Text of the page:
Emory University’s Woodruff Library has launched a new exhibit called “Framing Shadows: Portraits of Nannies from the Robert Langmuir African American Photograph Collection.” The exhibition includes photos from the 1840s to the 1920s that depict African American caregivers posed with the White children of their employers.
The photos were collected from the Robert Langmuir African American Photography Collection in Emory’s Stuart A. Rose Manuscript, Archive and Rare Book Library. This extensive collection contains more than 12,000 photographs showing African American life from 1840 to 1970.
“It is impossible to look at these portraits today without wondering what went on in the minds of the African Americans who were asked to sit perfectly still, while lighting and props were arranged for portraits not made for them, but for the White children they held,” said Kimberly Wallace-Sanders, the exhibit’s curator and an associate professor of American studies and African American studies at Emory.
Dr. Wallace-Sanders encourages viewers of the exhibit to look past their initial reactions when viewing the images. For example, a quick glance at these photos may cause a viewer to see levels of warmth, affection, and motherhood. However, a closer examination of the body language, facial expressions, and clothing of the African American caregivers can show another story.
“This is the most complex interracial relationship there is,” said Dr. Wallace-Sanders. “The stereotypical narrative emphasizes devotion and loyalty. But I want people to look a little deeper and ask some additional questions. Does this woman have children of her own? Who is taking care of her children? Will she even get to see the portrait that was made for her employer’s family?”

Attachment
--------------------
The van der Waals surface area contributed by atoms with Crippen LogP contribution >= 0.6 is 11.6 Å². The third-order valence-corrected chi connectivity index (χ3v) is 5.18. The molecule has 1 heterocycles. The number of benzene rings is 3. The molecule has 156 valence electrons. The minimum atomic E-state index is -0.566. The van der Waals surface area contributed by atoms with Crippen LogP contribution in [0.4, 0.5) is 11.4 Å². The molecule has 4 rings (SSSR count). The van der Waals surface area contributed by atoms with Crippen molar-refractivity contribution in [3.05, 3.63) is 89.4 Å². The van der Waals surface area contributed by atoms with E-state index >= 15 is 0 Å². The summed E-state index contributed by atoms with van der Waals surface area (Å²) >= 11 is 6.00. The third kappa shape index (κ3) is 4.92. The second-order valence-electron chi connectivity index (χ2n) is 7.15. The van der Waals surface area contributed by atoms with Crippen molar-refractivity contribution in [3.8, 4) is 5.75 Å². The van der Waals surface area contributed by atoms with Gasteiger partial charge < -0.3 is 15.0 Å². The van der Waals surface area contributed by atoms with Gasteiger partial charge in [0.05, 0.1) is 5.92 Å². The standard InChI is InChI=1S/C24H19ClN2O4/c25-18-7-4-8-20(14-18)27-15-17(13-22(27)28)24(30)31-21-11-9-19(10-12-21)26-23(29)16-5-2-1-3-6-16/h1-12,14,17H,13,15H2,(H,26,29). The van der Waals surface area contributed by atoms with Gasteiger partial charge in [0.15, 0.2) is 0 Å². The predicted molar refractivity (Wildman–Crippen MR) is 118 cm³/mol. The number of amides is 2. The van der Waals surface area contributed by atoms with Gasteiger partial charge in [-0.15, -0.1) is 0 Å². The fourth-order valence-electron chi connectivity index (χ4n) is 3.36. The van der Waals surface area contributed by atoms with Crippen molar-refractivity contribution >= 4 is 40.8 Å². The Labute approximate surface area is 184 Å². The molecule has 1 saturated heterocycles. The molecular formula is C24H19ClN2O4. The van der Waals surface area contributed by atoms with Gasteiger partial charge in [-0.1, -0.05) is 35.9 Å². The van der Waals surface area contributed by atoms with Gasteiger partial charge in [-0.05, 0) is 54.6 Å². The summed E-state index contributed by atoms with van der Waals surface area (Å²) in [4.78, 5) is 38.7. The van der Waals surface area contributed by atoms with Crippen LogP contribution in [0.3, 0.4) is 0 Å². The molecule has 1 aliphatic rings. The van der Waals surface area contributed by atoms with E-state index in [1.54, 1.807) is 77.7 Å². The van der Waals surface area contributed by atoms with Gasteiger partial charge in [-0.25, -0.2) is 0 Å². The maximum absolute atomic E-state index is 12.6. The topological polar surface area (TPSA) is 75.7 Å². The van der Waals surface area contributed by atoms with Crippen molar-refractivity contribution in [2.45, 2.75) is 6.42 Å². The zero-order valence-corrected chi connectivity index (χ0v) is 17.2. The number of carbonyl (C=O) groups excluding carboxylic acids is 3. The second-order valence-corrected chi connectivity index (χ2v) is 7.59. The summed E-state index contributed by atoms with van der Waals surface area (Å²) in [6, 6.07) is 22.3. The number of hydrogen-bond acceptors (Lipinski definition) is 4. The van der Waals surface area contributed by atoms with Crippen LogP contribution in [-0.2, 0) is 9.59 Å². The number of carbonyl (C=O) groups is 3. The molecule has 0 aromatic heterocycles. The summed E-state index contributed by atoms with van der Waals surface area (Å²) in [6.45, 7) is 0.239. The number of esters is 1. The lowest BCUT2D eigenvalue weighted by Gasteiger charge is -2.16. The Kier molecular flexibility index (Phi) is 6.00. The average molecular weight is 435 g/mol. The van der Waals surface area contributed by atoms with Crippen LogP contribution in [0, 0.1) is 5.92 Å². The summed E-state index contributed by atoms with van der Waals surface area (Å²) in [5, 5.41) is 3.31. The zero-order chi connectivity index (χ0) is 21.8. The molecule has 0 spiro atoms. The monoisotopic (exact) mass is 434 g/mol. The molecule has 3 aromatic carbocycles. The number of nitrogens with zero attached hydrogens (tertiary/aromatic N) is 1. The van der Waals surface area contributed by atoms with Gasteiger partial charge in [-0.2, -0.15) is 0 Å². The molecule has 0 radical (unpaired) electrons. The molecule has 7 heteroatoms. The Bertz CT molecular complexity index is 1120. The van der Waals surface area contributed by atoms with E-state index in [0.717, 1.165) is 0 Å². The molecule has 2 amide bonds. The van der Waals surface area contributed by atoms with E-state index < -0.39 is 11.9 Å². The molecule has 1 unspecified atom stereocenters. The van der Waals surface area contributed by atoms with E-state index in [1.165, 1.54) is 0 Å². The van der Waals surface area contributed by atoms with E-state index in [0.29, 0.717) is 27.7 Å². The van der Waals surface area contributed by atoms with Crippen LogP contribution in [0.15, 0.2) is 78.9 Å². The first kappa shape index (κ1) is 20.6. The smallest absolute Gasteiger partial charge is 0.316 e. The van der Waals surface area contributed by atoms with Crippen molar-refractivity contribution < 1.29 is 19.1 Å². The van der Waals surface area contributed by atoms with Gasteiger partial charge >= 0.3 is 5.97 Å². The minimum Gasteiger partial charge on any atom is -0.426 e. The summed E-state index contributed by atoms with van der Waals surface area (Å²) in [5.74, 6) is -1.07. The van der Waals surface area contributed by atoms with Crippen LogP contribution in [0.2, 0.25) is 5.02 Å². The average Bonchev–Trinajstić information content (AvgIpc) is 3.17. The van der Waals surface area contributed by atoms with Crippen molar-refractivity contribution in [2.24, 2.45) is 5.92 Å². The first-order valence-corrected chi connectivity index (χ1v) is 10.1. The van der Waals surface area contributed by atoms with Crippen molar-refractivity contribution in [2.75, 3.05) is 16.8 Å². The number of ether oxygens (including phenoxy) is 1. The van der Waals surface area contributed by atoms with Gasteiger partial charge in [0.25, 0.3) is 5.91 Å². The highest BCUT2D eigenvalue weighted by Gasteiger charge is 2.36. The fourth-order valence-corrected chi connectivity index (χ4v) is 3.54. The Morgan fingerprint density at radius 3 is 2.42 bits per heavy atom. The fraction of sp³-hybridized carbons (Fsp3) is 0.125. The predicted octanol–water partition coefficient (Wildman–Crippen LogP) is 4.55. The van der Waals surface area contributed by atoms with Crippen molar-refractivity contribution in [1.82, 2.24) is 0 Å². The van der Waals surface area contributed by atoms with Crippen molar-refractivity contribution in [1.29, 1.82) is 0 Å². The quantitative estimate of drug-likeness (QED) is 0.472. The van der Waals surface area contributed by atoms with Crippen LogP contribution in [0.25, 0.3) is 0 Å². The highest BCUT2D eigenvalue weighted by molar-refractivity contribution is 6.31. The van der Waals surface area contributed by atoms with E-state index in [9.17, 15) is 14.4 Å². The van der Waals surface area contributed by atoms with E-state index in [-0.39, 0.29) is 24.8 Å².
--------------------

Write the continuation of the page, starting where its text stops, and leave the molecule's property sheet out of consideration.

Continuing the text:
According to Dr. Wallace-Sanders, many of the nannies depicted in these images are anonymous; the backs of the photos often bear the child’s name, but not the caregivers. Most of the information about the relationship between these nannies and their charges comes from the White family’s perspective.
“Biographical information about the women is hard to come by. The narrative that we have heard is, ‘she was like a mother,’ or ‘she was like family,'” said Dr. Wallace-Sanders. “But they don’t know her first or last name, whether she was married or had children, or where she lived.”
Dr. Wallace-Sanders hopes that by launching “Framing Shadows,” visitors with relatives who served as nannies will come forward with more information about their stories.
“We know so little about these women, aside from what the White children as adults remember about them,” said Dr. Wallace-Sanders. “I hope by making these images public, more information will come up.”
Dr. Wallace-Sanders has served as Emory faculty member since 1999. She holds a bachelor’s degree in English from Oberlin College in Ohio, a master’s degree in English from Brown University in Providence, Rhode Island, and a Ph.D. in American cultural studies from Boston University.